Each year in South Sudan, as the harvest gives way to the dry season, local populations begin to move off their land in search of food and water. These groups end up near the country’s select few water access points. Armed militias take advantage of the chaos around the access points to round up young kids for use as child soldiers. It is a tragic fate, one James Thuch Madhier, founder and executive director of The Rainmaker Enterprise, narrowly escaped.

Madhier was matter of fact in our interview. “The headline is that over 43 per cent of people in the area don’t have access to water, especially during this time of the year, and so the people move to places near water points,” said Madhier. “This happens year after year. Those limited water positions become pressure points. Armaments show up and who got access to get water turns contentious.”

Born in Sudan, Madhier struggled to escape the conflict. At age ten he fled the county in search of an education and ended up in a refugee camp in Kenya. There, he not only survived, but entered school and graduated at the top of his class. In 2011, he was awarded a scholarship and resettlement through World University Service of Canada, which brought him to study at the University of Toronto. He went on to volunteer for the United Nations High Commissioner for Refugees and has now established himself as a leader on issues around South Sudan and water.

His present mission is The Rainmaker Enterprise, which has a goal of delivering solar-powered water infrastructure to areas of South Sudan and Africa where the water issues are most pressing. Rainmaker’s solar-powered wells bring new opportunities for those in the region, providing access to water for a larger swathe of the population and eliminating the need for diesel fuel (which can attract militias) to pump water.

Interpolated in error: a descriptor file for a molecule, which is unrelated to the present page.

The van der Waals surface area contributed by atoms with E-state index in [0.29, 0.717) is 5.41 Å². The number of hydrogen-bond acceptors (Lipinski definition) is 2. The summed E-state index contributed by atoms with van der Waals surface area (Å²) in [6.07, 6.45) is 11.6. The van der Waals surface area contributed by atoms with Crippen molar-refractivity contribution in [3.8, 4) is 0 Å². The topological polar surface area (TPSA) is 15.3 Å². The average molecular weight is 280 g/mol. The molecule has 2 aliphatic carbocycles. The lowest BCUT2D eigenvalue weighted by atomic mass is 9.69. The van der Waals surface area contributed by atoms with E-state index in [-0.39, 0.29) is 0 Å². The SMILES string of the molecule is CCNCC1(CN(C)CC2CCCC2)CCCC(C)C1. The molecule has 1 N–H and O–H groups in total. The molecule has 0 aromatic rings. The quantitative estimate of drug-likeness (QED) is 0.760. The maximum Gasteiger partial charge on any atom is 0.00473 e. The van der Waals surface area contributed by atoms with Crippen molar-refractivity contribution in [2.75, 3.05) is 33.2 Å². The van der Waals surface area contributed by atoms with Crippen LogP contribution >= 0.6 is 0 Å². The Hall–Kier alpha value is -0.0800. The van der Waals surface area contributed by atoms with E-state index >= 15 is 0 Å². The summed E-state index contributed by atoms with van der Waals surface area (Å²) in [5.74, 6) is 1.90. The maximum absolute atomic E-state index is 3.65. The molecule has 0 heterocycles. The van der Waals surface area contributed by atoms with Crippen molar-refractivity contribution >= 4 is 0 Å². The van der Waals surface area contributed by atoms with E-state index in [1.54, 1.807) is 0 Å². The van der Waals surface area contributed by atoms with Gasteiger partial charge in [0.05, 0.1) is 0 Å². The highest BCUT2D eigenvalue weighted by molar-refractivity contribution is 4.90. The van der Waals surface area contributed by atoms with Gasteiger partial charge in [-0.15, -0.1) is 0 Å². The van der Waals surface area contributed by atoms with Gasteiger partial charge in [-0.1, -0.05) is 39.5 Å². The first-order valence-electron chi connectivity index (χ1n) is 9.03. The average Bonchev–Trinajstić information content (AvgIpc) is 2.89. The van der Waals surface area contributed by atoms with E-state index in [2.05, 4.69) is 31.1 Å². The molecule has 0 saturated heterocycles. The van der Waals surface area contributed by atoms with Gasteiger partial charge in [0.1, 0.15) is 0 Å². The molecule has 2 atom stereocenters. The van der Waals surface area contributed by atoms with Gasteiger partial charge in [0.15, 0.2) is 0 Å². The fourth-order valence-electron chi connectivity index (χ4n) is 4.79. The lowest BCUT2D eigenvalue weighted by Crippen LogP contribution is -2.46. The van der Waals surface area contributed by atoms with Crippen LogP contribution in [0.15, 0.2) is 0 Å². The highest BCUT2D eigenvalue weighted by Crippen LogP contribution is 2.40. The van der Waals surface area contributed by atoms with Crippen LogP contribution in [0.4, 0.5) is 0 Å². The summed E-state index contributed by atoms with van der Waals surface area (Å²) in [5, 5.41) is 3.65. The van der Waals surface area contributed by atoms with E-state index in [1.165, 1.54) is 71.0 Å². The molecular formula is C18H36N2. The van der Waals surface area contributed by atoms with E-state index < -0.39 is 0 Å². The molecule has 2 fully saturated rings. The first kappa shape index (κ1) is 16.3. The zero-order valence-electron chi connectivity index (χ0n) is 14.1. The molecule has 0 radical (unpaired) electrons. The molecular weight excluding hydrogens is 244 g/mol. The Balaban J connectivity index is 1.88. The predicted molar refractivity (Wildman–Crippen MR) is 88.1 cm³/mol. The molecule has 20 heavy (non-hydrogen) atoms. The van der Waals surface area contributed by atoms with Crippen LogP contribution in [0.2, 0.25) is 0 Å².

Rainmaker is also working to introduce drip irrigation systems into the area. Using drip irrigation techniques, water is applied directly to the roots of plants, increasing yields. In this area of the world, drip irrigation will allow local farmers to grow high-value crops that cannot be sustained by rainfall alone. Higher value crops like sorghum, millet, and peanuts can be cultivated year round. The population will benefit from higher levels of nutrition, food security will be improved, and locals will not have to move off the land, decreasing
their vulnerability.

Photo: James speaking at the Water for Peace event in Toronto. Credit: Rainmaker Enterprise.

Currently, the company is working to educate local decision-makers in South Sudan. The head office of the company in Toronto employs engineers who are working on the technology. The initial plan is to irrigate 50 acres of farmland and to provide clean water to 1,200 families. The organization also hopes to train 100 local farmers about how to get the most out of the new tech.

Madhier was clear: this is not a charity. This is about creating a new local economy. “Our model is profitable by year three. This means a guaranteed source of income for our farmers and employees, and huge opportunities for scaling up across the region and country.”

Most importantly, the young in the area will have an alternative to joining military groups. “Access to multiple safe, efficient, and sustainable water sources creates an infrastructure that leads to durable peace among communities that are otherwise engaged in water-related conflicts,” he said.

Remarkably, Madhier finds reasons for real optimism that the region could blossom as a food production area. According to him, the area in which the company will operate has never been subjected to intensive industrial-scale farming. “In this area there has never been a lot of commercial farming, so the soil is really good there. This could be a real advantage.”

James was the recipient of the Young Professional’s award and Water Steward of the Year at the 2018 Water’s Next Awards.


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